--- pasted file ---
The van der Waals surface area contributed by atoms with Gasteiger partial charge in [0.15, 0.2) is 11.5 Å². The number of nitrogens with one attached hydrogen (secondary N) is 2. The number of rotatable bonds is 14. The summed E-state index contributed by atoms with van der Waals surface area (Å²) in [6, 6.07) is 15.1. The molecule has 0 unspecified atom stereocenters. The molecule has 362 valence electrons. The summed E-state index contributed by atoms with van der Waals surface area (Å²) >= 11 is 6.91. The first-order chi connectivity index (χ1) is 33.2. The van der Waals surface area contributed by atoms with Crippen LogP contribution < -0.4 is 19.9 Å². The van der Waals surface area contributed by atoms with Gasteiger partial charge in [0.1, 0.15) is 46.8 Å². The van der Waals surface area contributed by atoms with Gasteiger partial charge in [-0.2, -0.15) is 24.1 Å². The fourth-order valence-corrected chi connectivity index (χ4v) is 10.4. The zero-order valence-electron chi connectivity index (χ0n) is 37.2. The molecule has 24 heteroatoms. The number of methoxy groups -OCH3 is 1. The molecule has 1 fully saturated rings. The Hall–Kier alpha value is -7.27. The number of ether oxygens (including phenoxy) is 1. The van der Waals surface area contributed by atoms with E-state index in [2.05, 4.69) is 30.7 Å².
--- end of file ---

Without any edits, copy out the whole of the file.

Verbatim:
The van der Waals surface area contributed by atoms with Gasteiger partial charge in [0.15, 0.2) is 11.5 Å². The number of nitrogens with one attached hydrogen (secondary N) is 2. The number of rotatable bonds is 14. The summed E-state index contributed by atoms with van der Waals surface area (Å²) in [6, 6.07) is 15.1. The molecule has 0 unspecified atom stereocenters. The molecule has 362 valence electrons. The summed E-state index contributed by atoms with van der Waals surface area (Å²) >= 11 is 6.91. The first-order chi connectivity index (χ1) is 33.2. The van der Waals surface area contributed by atoms with Crippen LogP contribution < -0.4 is 19.9 Å². The van der Waals surface area contributed by atoms with Gasteiger partial charge in [0.1, 0.15) is 46.8 Å². The van der Waals surface area contributed by atoms with Gasteiger partial charge in [-0.2, -0.15) is 24.1 Å². The fourth-order valence-corrected chi connectivity index (χ4v) is 10.4. The zero-order valence-electron chi connectivity index (χ0n) is 37.2. The molecule has 24 heteroatoms. The number of methoxy groups -OCH3 is 1. The molecule has 1 fully saturated rings. The Hall–Kier alpha value is -7.27. The number of ether oxygens (including phenoxy) is 1. The van der Waals surface area contributed by atoms with E-state index in [2.05, 4.69) is 30.7 Å².